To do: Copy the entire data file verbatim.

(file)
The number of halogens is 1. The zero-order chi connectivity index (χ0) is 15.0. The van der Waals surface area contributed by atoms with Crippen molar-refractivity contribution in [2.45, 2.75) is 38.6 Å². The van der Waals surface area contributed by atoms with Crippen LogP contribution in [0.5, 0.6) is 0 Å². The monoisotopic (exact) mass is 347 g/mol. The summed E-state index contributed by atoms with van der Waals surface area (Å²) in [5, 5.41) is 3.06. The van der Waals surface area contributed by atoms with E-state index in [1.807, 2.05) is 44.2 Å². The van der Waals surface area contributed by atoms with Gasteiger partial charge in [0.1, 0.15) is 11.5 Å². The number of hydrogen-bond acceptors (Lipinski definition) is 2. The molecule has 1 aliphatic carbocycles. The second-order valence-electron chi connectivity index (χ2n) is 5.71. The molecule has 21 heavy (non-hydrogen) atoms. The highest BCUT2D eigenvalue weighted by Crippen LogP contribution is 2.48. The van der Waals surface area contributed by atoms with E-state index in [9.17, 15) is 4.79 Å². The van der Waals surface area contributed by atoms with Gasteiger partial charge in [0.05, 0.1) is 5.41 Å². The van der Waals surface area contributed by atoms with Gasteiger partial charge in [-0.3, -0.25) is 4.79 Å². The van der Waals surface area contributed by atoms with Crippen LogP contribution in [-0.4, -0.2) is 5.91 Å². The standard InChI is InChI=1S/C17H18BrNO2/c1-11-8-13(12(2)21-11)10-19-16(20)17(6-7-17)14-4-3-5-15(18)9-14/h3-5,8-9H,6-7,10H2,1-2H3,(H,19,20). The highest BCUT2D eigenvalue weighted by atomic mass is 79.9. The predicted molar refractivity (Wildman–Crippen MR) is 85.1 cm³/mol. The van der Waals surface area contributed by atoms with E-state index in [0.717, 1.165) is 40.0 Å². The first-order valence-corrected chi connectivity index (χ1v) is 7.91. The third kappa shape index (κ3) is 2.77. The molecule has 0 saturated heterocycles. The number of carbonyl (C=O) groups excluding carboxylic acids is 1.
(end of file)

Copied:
The number of halogens is 1. The zero-order chi connectivity index (χ0) is 15.0. The van der Waals surface area contributed by atoms with Crippen molar-refractivity contribution in [2.45, 2.75) is 38.6 Å². The van der Waals surface area contributed by atoms with Crippen LogP contribution in [0.5, 0.6) is 0 Å². The monoisotopic (exact) mass is 347 g/mol. The summed E-state index contributed by atoms with van der Waals surface area (Å²) in [5, 5.41) is 3.06. The van der Waals surface area contributed by atoms with E-state index in [1.807, 2.05) is 44.2 Å². The van der Waals surface area contributed by atoms with Gasteiger partial charge in [0.1, 0.15) is 11.5 Å². The number of hydrogen-bond acceptors (Lipinski definition) is 2. The molecule has 1 aliphatic carbocycles. The second-order valence-electron chi connectivity index (χ2n) is 5.71. The molecule has 21 heavy (non-hydrogen) atoms. The highest BCUT2D eigenvalue weighted by Crippen LogP contribution is 2.48. The van der Waals surface area contributed by atoms with E-state index in [9.17, 15) is 4.79 Å². The van der Waals surface area contributed by atoms with Gasteiger partial charge in [0.05, 0.1) is 5.41 Å². The van der Waals surface area contributed by atoms with Gasteiger partial charge in [-0.3, -0.25) is 4.79 Å². The van der Waals surface area contributed by atoms with Crippen LogP contribution in [-0.4, -0.2) is 5.91 Å². The standard InChI is InChI=1S/C17H18BrNO2/c1-11-8-13(12(2)21-11)10-19-16(20)17(6-7-17)14-4-3-5-15(18)9-14/h3-5,8-9H,6-7,10H2,1-2H3,(H,19,20). The highest BCUT2D eigenvalue weighted by atomic mass is 79.9. The predicted molar refractivity (Wildman–Crippen MR) is 85.1 cm³/mol. The van der Waals surface area contributed by atoms with E-state index in [0.717, 1.165) is 40.0 Å². The first-order valence-corrected chi connectivity index (χ1v) is 7.91. The third kappa shape index (κ3) is 2.77. The molecule has 0 saturated heterocycles. The number of carbonyl (C=O) groups excluding carboxylic acids is 1.